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United States v. Ramos-Zepeda

United States District Court, D. Arizona

April 29, 2016

United States of America, Plaintiff,
v.
Ramon Ramos-Zepeda, Defendant.

REPORT AND RECOMMENDATION

Honorable Bruce G. Macdonald United States Magistrate Judge

Currently pending before the Court is Defendant Ramon Ramos-Zepeda’s Motion to Suppress Statements (Doc. 37). The Government has filed its Response (Doc. 53). Govt.’s Response to Def.’s Mot. to Suppress Statements (Doc. 53). No reply has been filed. Also pending is Defendant’s Amended Motion to Dismiss Indictment for Unlawful Exclusion Under Title 8 U.S.C. § 1326(d) (Doc. 29). The Government filed its Amended Response (Doc. 31) and Defendant replied (Doc. 33). Defendant is charged with one count of illegal re-entry after deportation in violation of Title 8, United States Code, Section 1326. Indictment (Doc. 6) at 1. Defendant Ramon Ramos-Zepeda seeks suppression of his statements allegedly obtained in violation of his Miranda[1] rights. See Def.’s Mot. to Suppress Statements (Doc. 37). Defendant additionally seeks dismissal of the Indictment because the previous order of removal against him was allegedly based on an unlawful exclusion. See Def.’s Amended Mot. to Dismiss Indictment for Unlawful Exclusion Under Title 8 U.S.C. §1326(d) (Doc. 29).

Pursuant to LRCrim. 5.1, this matter came before Magistrate Judge Macdonald for an evidentiary hearing and a report and recommendation. On February 19, 2016, an evidentiary hearing was held before Magistrate Judge Macdonald regarding the two motions. Minute Entry 2/19/2016 (Doc. 49). The hearing was continued on March 7, 2016 and concluded on March 8, 2016. Minute Entry 3/7/2016 (Doc. 70); Minute Entry 3/8/2016 (Doc. 74). The Magistrate Judge recommends that the District Court, after its independent review, deny Defendant’s motions.

I. FACTUAL BACKGROUND

A. The 2009 Encounter

1. Initial Stop

On January 9, 2009 at approximately 8:00 a.m., Defendant Ramon Ramos-Zepeda entered the United States from Mexico near Naco, Arizona. Hr’g Tr. 2/19/2016 (Doc. 79) 79:12-20; Hr’g Tr. 3/7/2016 (Doc. 77) 79:3-21. On January 12, 2009, United States Border Patrol (“USBP”) Agent Jorge Borrego processed Defendant for expedited removal. Hr’g Tr. 2/19/2016 (Doc. 79) 77:15-78:2, 79:21-23; see also Hr’g Tr. 3/7/2016 (Doc. 77) 82:19-83:1. Although Defendant Ramos-Zepeda entered the United States on January 9, 2009, he was not apprehended until January 12, 2009. Hr’g Tr. 2/19/2016 (Doc. 79) 79:24-80:17; Hr’g Tr. 3/7/2016 (Doc. 77) 79:3-25; see also Hr’g Tr. 3/8/2016 (Doc. 78) 6:6-16. Agent Borrego has worked for the U.S. Border Patrol for just over eight (8) years. Id. at 64:4-7; Hr’g Tr. 3/7/2016 (Doc. 77) 4:9-11. Agent Borrego completed basic and field training, as well as post-academy training. Hr’g Tr. 2/19/2016 (Doc. 79) 64:8-66:13; see also Hr’g Tr. 3/7/2016 (Doc. 77) 4:12-16. Additionally, Agent Borrego has spoken Spanish since childhood. Hr’g Tr. 2/19/2016 (Doc. 79) 64:21-65:5. Agent Borrego has had specialty assignments including a detail in Tucson, Arizona as a processing agent, as well as a case agent. Id. at 66:14-67:1; see also Hr’g Tr. 3/7/2016 (Doc. 77) 5:11-20.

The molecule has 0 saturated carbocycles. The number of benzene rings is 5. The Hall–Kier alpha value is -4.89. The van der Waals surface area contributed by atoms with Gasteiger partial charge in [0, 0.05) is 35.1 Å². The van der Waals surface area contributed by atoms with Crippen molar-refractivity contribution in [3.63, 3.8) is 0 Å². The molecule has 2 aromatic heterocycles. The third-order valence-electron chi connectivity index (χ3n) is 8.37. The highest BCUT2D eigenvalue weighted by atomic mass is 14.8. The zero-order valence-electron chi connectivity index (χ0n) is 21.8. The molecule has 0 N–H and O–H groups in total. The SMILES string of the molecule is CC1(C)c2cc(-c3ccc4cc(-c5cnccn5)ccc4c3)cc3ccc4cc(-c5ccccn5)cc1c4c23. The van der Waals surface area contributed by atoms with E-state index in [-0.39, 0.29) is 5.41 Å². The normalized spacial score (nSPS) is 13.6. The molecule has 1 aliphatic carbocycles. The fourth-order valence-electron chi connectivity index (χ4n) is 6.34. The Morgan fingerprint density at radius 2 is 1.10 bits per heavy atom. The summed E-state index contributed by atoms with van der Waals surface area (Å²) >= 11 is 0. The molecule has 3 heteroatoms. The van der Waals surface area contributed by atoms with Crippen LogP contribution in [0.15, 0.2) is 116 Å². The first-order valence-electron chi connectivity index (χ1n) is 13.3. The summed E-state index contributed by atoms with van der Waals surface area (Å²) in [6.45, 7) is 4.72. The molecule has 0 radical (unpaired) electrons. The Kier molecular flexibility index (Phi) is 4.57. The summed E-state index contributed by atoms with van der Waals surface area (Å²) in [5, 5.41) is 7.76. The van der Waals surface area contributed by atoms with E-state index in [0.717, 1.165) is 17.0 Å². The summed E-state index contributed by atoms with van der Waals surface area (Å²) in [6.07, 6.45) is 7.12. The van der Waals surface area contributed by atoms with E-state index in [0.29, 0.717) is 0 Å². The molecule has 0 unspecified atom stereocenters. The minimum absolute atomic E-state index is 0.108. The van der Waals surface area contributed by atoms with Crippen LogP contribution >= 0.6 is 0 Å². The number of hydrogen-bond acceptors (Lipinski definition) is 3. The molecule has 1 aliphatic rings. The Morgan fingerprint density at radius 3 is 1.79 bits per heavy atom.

Agent Borrego described his experience as a processing agent, explaining that when an individual is apprehended, they are then brought to a processing center. Hr’g Tr. 2/19/2016 (Doc. 79) 67:2-19. Agent Borrego testified that agents in the field would collect biographical information from an individual and complete a field I-826 reflecting that information. Id. at 67:2-68:1. The field I-826 is then given to the processing agent. Id. 67:20-68:4, 69:12-15. At the station agents will run fingerprints and take a photograph of the individual. Id. at 67:14-68:18, 69:16-21, 70:14-24. Agent Borrego testified that agents consider an individual’s criminal history, their immigration history, and whether they have a claim to being admissible to the United States. Id. at 68:11- 69:11. The processing agent then inputs information regarding the individual into an E3. Hr’g Tr. 2/19/2016 (Doc. 79) 69:70:3; Hr’g Tr. 3/7/2016 (Doc. 77) 51:23-52:1. Agent Borrego further testified that when entering information into the E3 form, he does so with the individual standing in front him, going through each page of information with them. Hr’g Tr. 2/19/2016 (Doc. 79) 70:4-10. As part of his processing, Agent Borrego verifies the name and date of birth of the individual, comparing the information with the field I-826. Id. at 70:25-71:9. Agent Borrego also confirms that the photograph represents the individual standing in front of him. Id. at 71:10-13, 75:14-18.